Shoot, snipe and...bounce?

Image: Ubisoft

Speaking of guns, there were two things I really liked about the weapons and abilities aspect of Hyper Scape. The first is the equipment-upgrading system - picking up more copies of the same item not only replenishes your ammo (if it's a weapon) but also enhances its capabilities. This is an amazing new addition to the battle royale concept, as it not only helps to counteract the dominance of "meta" weapons, but it also rewards players for being proficient with different types of strategies.

After all, having such a system in place gives players an incentive to stick with a higher level weapon that's harder to use versus swapping out for a lower levelled gun that's easier to pilot. Granted, it's not going to completely eliminate the aforementioned problem of (potentially) overpowered guns, but if you can't erase something, then perhaps you can mitigate it, which seems to be the direction that Hyper Scape is taking.

Image: Ubisoft

Then there's the Hack system, which basically refer to the various character abilities. Unlike other battle royales, where each character has their own unique set of usable skills, or none at all, in Hyper Scape players can swap between them via pickups on the map, holding up to two at a time. This allows Ubisoft to keep the best of both worlds: the novelty of having character abilities to jazz up gameplay, as well as the assurance that players aren't pigeonholed into a single approach for the whole match. 

Coincidentally, it also removes the problem of players "insta-locking" certain characters like they do in Apex Legends, which can be somewhat annoying if you're looking to get more practice in. Last but not least, I think it's fantastic that some of the Hacks are rather...unorthodox in nature (there's one that lets you bounce around in a protective metal sphere) because this not only makes the gameplay experience more diverse, but also opens up more avenues for creative strategies to shine.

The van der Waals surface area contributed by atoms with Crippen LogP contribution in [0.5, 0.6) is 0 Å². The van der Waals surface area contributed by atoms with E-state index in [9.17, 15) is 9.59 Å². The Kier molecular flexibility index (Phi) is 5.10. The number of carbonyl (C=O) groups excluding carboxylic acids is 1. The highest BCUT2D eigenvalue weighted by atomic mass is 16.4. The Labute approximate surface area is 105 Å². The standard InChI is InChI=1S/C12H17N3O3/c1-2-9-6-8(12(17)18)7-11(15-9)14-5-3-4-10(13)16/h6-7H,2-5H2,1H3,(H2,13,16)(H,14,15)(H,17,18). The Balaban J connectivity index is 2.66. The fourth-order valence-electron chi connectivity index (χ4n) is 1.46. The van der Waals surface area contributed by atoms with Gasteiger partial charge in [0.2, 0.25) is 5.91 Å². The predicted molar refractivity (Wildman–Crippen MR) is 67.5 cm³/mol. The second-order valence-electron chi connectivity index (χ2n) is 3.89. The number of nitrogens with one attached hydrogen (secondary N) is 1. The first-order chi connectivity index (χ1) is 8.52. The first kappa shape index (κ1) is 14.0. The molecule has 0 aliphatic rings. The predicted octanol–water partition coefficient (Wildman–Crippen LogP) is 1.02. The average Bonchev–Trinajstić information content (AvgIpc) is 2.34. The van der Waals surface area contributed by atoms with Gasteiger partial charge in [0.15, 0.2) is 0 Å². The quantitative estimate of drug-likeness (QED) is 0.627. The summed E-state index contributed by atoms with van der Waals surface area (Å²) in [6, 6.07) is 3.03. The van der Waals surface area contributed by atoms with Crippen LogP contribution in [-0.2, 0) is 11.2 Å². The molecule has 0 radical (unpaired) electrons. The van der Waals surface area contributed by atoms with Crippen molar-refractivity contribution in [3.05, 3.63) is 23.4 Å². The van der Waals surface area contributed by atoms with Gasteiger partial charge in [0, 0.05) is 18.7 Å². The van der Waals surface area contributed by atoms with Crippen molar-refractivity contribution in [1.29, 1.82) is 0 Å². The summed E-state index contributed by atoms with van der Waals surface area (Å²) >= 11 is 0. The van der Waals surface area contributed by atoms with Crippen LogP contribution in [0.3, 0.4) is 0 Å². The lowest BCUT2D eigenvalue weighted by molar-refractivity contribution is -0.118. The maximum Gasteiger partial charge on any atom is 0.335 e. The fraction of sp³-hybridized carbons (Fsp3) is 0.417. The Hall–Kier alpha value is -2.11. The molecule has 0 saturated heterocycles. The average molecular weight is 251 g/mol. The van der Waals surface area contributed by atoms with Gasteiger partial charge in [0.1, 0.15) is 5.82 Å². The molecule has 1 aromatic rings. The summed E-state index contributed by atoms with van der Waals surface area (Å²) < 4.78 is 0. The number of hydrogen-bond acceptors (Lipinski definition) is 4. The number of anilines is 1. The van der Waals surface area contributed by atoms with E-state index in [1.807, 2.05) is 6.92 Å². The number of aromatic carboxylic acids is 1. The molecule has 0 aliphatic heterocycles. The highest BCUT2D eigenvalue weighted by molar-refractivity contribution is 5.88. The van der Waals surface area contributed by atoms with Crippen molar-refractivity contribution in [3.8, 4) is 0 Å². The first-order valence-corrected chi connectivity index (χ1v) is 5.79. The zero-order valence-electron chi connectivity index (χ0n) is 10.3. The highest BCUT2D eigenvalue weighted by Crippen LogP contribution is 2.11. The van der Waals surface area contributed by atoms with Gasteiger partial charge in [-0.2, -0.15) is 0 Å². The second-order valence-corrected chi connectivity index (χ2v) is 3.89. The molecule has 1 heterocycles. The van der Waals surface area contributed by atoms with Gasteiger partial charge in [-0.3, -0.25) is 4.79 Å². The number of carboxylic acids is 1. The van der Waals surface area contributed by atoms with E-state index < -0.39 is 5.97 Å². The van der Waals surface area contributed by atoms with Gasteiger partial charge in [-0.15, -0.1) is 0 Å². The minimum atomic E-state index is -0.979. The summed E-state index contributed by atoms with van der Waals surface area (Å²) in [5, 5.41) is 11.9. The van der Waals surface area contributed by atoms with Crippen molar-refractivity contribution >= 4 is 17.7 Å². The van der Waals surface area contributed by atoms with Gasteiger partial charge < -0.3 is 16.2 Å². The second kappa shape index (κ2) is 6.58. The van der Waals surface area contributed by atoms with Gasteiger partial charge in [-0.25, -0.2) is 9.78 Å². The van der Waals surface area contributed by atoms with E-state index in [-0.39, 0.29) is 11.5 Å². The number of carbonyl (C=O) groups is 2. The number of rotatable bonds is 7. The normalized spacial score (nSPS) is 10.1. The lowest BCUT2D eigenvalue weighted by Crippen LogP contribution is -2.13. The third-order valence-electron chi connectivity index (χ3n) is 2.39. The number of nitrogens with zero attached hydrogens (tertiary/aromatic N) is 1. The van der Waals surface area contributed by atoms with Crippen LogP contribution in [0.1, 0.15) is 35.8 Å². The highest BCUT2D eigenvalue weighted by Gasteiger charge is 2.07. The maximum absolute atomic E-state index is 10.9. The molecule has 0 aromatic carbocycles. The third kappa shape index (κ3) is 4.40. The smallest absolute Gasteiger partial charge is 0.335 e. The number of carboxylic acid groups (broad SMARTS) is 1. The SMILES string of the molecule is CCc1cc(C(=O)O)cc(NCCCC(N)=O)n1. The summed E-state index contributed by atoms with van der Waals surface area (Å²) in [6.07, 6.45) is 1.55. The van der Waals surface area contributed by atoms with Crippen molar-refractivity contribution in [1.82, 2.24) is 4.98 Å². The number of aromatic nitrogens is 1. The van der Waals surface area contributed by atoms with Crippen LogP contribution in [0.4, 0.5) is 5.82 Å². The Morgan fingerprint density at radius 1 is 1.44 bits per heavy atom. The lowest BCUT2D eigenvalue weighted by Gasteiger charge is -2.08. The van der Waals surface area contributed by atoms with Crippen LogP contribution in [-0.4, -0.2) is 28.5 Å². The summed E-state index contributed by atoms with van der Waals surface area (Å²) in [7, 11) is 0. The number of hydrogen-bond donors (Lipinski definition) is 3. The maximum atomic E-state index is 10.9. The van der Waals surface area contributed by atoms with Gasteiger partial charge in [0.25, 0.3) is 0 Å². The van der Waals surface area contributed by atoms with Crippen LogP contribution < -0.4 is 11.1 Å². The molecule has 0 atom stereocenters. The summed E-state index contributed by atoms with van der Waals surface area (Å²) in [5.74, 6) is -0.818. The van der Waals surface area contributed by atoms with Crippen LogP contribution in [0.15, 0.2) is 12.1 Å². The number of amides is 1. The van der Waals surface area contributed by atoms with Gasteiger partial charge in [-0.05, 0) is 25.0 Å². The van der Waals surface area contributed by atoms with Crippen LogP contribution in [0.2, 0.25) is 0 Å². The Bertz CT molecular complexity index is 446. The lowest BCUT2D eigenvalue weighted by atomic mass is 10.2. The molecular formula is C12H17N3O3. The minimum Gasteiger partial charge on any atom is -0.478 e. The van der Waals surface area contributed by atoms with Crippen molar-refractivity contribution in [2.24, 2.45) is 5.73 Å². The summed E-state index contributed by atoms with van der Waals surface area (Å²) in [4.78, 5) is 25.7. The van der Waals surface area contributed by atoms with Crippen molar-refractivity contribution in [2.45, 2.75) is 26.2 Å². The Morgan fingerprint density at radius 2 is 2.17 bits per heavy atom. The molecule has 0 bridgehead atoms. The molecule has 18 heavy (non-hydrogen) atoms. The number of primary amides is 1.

Things certainly look promising

Image: Ubisoft

So, between its refreshing aesthetic, amazing "quality of life" improvements in terms of gameplay and borderline-absurd degree of audience engagement, it's as I mentioned at the beginning - I'm really liking Hyper Scape at this point, and for the first time in a while, I'm actually excited to see what the "final product" for a battle royale title looks like. 

Sure, you could still say that people coming in from other battle royales will definitely have an easier time getting used to Hyper Scape as those who are completely new to the genre, and that's true - there will be obvious skill differences among players. But hey, the same goes for a lot of other games as well, and as a general rule I feel battle royale titles don't "punish" newbies as hard as some genres do.

Which is to say that if the developers play their cards right, and make Hyper Scape a fair, enjoyable and rewarding playing field even for the rookies, it will pay dividends in helping them cultivate a dedicated fanbase for the game, and possibly a strong esports presence in future too.

The Hyper Scape beta is now open to all players.